There’s this weird thing that happens as you get into high school…  As you continue to trick-or-treat, many of your peers begin to drop off.  Maybe they don’t think it’s cool…  Maybe someone told them they were too old (and they believed it)…  Maybe they don’t want to hustle…  Whatever the case may be, when you take a moment to look around… People stop trick-or-treating.

Or as the Goodie Mob would say…

“People don’t dance no mo.  All they do is dis.”

This idea was never more apparent to me then when I was a sophomore in high school.  The year was 1994…

Back in the day, on Halloween, we used to roll 10 kids deep… but sophomore year was different…  As Halloween came around, most of my friends did not want to trick-or-treat.  Instead of the usual 10, our group had narrowed down to three…

Just three…

Zach DeLawyer, Morgan Lumber, and yours truly.

In planning out or trick-or-treating route, we quickly realized the advantage of having a smaller group…  Having fewer people with us meant that we could move more quickly from one house to the next.  We realized that we would be more efficient.  We could hit more houses in less time.  What we had in our small group was opportunity…

We had an opportunity to do something that had never been done before…

We were going to hit every single house in our small town of Ben Lomond in a single night!

Every.

Single.

House.

Okay… Not every house, but a whole lot of ’em.  Here was the plan…

Zach lived on one end of Ben Lomond, and I lived on the other.  At the end of the school day, I would ride the bus over to Zach’s house to meet both him and Morgan.  We would begin trick-or-treating there, and work our way over to my house (on the other end of town).  My dad would then drive Morgan and Zach back home.

The plan was solid!

We even mapped our route!  (Click Here to See the Plan)

The only thing left was execution.  And THAT is when things got interesting…

We began trick-or-treating around 4:30pm.  Now, I know that many folks would call that too early, but when you’re planning to go to every house in the town (or at least a lot of them) you cannot wait.  At first, there were a few houses that would not answer the door, or were not ready to accommodate trick-or-treaters…  But most of the folks were very nice, and were excited to hear of our plan.

About an hour into our mission, the streets began to fill up with packs of younger kids screaming as they bounced from one house to the next.

As night began to fall, more and more ghouls, goblins, and ghosts emptied into the streets.  We would come across groups of kids our age who wanted to stop and hang out with us, but we could not be bothered…

We were on a mission!

For those that didn’t look at the map (How dare you?!?!), the complete trip consisted of an ominous 6.66 miles with an elevation gain of 397 ft.  With each house, and each contribution of candy, our pillow cases got heavier and heavier.  It got to a point were we were literally dragging our pillow cases behind us.  The entire trip took about 5 hours.  This was not an easy task for a group of 15 and 16 year-olds.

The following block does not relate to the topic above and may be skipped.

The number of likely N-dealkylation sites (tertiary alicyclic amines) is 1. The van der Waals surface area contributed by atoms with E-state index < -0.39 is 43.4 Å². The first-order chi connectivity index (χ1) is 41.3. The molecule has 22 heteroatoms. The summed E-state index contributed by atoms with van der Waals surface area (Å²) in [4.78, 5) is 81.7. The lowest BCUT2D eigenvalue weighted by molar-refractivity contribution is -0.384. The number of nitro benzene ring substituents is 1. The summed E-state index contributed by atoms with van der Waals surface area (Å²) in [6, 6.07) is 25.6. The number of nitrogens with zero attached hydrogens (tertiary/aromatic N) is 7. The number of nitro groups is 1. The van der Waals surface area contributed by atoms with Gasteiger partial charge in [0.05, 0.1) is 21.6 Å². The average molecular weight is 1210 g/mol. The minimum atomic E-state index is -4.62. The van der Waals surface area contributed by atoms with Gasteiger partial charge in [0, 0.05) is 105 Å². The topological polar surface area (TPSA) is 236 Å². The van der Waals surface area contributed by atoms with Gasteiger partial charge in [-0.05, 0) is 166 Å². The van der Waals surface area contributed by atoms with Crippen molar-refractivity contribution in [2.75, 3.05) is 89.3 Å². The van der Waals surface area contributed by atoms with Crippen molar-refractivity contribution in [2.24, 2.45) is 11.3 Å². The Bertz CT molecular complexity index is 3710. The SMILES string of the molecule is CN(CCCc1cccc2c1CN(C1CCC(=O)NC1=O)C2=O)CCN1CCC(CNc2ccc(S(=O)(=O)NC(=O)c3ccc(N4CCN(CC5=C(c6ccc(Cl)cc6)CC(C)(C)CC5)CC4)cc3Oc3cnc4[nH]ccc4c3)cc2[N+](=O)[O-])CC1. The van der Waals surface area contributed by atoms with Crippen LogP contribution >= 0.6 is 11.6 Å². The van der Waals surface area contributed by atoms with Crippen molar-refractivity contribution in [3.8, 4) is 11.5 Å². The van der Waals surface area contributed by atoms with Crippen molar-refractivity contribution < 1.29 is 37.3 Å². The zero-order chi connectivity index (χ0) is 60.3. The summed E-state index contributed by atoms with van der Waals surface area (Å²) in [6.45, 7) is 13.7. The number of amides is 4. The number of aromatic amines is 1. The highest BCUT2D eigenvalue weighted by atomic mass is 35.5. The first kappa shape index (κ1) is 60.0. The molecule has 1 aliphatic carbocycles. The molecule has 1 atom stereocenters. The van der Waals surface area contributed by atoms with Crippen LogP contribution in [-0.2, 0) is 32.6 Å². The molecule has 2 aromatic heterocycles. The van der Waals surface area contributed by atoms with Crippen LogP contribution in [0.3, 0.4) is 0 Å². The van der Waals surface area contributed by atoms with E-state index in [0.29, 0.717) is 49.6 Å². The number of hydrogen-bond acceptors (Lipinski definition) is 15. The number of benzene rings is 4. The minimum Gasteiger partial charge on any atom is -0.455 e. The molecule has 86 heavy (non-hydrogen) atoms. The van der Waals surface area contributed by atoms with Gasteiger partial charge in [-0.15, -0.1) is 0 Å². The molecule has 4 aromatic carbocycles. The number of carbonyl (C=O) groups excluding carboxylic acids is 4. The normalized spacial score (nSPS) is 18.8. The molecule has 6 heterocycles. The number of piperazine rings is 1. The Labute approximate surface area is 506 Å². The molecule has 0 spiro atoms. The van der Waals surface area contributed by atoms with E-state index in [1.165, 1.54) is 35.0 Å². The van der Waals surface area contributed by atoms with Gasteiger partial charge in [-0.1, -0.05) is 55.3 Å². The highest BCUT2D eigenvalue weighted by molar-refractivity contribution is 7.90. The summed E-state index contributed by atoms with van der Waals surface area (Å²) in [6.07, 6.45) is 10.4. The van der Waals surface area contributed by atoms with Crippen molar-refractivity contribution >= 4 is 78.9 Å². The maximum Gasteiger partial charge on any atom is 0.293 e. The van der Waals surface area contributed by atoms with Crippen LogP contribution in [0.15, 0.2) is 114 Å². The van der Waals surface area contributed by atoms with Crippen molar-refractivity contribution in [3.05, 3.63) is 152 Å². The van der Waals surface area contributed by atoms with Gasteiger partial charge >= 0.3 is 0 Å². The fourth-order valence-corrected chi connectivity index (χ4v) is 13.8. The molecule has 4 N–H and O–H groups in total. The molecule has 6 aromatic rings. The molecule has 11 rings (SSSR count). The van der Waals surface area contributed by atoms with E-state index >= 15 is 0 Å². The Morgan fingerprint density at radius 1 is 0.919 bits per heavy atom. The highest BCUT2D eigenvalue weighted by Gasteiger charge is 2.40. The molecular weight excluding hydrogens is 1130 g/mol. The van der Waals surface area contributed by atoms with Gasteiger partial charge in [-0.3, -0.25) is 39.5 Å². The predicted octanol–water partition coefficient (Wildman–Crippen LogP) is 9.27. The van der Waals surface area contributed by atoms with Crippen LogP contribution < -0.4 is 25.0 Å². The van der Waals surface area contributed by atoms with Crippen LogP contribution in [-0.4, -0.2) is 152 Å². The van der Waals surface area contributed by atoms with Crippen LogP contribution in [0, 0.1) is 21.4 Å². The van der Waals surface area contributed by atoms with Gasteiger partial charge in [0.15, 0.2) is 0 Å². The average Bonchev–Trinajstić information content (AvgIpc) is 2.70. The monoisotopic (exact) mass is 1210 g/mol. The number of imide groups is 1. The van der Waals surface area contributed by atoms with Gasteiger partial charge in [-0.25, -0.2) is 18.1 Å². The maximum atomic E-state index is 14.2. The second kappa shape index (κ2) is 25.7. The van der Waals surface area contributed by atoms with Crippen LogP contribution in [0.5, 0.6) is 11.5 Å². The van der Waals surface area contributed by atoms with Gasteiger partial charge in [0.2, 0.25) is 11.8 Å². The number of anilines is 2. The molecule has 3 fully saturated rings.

But, sure enough, we did it!

We hit the last house on our map at 9:30pm (What?  Too late?  Don’t judge us!).  As we hit the straight-away on Glen Arbor Road, the joy of a hard day’s (night’s) work was about to pay off.  My house was half a mile away…

All we had to do was get home…

That’s all we had to do…

But then, it happened…

As far as roads go in a small mountain town like Ben Lomond, Glen Arbor is a busy one.  About once every minute, a car would come racing by us.  On a quiet night, the sound of a car coming is something you get used to.  A low moan, transitions to a high purr as the car flies by at 40 miles an hour.  They vary slightly, based on the size of the car, but the sounds are usually quite similar…

So when a low and slow rumble starts to creep up behind you, you notice… And we did.

We turned our heads to find a 1975 VW van passing us at about 10 miles per hour.  As the van pulled even with us, we saw heads in the van turn… and the eyes attached to them staring us down.

There was a bus stop about 30 yards ahead of us.  The van pulled over right there.

What were we supposed to do?

We were almost home.  The only thing between my house and us was this van.  We weren’t going to hike 6 miles back to Zach’s house.

We decided to keep walking toward the van.

And then, it happened…

The doors of the van flew open, and out jumped five dudes.

Five seniors from our high school.

Five football players.

My heart sank.

Four of them hung back, while one of the young men approached us.

“Give us your candy,” he muttered calmly in our direction…

Now, in times of stress our body responds.  It starts when our adrenal glands release a hormone called adrenaline.  The hormone causes our heart rate to speed up and our blood vessels to constrict.  That, coupled with the instantaneous release of glucose into our blood stream, contributes to our fight-or-flight response.  As a defense mechanism, we will either fight or we will flee.  I am always more inclined to do the latter…

“Give us your candy!” he repeated.

I grabbed tight to my bag of candy and began to cautiously step backwards.

Morgan stood still.

But Zach…

Zach had a different response…

“I ain’t giving you my f-ing candy!” he yelled back at the football player.

“That’s a shame,” the football player responded, “I guess I’m just gonna have to take it!”  He grabbed on to one end of Zach’s pillow case, but Zach would not let go.  The two of them began to play tug-o-war with the candy in the middle of the street.

Several cars drove by us, but not a single one stopped to help.

After about a minute, I looked over at Morgan (who had been a statue up to this point).  His face began to change.  Zach and Morgan, though not related by blood, share a mutual cousin.  They had been the best of friends almost their entire life.  They were as close as brothers.  Morgan’s momentarily frozen face began to change to one of anger.  I could see the fire inside him beginning to build.

In a moment, I watched Morgan drop his candy.  He cocked back his right fist, and began to run toward the football player who was tugging on Zach’s candy.  With a high-pitched scream, he jumped into the air and punched the dude in the back of the head.